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What you need to know for 01/19/2017

Ballston Town Board, public debate putting Cappiello issue on ballot

Ballston Town Board, public debate putting Cappiello issue on ballot

Even though Ballston Town Board members say they are in favor of acquiring 272 acres of the Cappiell

Even though Ballston Town Board members say they are in favor of acquiring 272 acres of the Cappiello Farm on Route 50 they couldn’t agree Tuesday night on putting the issue before town voters on Nov. 6.

The board conducted a public hearing on a proposed referendum that would have the town buy that acreage of the Cappiello Farm (excluding 14 acres where the home and barn buildings are located) at a cost not to exceed $600,000.

More than 100 people attended the hearing in the Town Hall on the Charlton Road. Approximately 20 spoke at the hearing with the majority saying they believe buying the rolling farmland for agricultural, open space, and recreational uses was a good idea at a fair price.

Some of those speaking at the hearing said they were against the proposal, especially the idea of taking the property off town tax rolls. Some speakers said they were opposed to the proposal because leasing a portion of the land to a qualified farmer would not mix well with passive recreational uses of the property.

After the 11⁄2 hour hearing, the board considered the resolution presented by Donald Rhoades, a town resident and professional engineer who is on the town-appointed Farmland Protection and Preservation Committee. The committee developed the open space and agricultural plan for the property and the wording on the referendum resolution.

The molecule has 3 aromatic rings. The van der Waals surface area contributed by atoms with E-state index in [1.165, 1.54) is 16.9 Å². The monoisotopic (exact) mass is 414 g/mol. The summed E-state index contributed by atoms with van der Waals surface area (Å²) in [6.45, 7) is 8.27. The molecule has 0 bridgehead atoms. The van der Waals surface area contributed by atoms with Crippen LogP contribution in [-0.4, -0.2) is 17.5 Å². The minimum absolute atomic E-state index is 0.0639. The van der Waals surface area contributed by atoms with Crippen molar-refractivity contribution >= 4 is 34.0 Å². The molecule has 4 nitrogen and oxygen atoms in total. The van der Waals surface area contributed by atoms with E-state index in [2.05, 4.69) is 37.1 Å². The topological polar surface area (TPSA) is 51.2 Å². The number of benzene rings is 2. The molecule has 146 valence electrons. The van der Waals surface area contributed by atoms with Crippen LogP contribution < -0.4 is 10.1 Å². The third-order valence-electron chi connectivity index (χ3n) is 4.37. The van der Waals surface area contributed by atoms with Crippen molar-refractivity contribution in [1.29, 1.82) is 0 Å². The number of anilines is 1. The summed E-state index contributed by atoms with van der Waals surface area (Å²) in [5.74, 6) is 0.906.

Town Supervisor Patti Southworth made a motion to approve the resolution, which she explained would present the proposition to the voters on Nov. 6 for their decision on whether to purchase the property.

Her motion failed for lack of a second.

“This property is not going to be here forever. We need to make a move on this,” Southworth said.

Board members took turns saying this was the first time that saw the resolution and, even though they favored the concept of the town buying the land, they were concerned about the wording and format of the resolution.

“I’m in favor of preserving this property and finding a way to do it,” said board member William Goslin. “How do we get it done?”

Town board member Mary Beth Hynes said town attorney Murry Brower advised the board that the resolution was not written to comply with town law.

Brower cited a section of town law pertaining to the time frame for placing a permissive referendum before voters. He said according to that time frame the board would need at least 60 days to file the paperwork to get the issue placed on a ballot. He also had questions about wording on bonding in the resolution. Brower was not involved in writing the resolution. It was created by the special Farmland Protection and Preservation Committee.

Brower suggested the board consider the matter more then schedule a special public vote on the matter after Nov. 6.

Rhoades told the board he was not sure the Cappiello family would wait much longer with their offer to sell the 272 acres to the town for the $600,000 price. The family was expecting that the board would schedule the public vote at Tuesday’s meeting, Rhoades said.

More discussion followed and the board agreed to hold the board meeting open and reconvene at 7 tonight in the Town Hall to see if there was a way to get the referendum on the Nov. 6 general election ballot. There was discussion that the referendum time frame is controlled by state election law, not by town law, and that 36 days would be adequate time to get the referendum on the ballot.

Southworth and others are concerned about the cost of holding a special election and the time-delay that would be involved in such an election.

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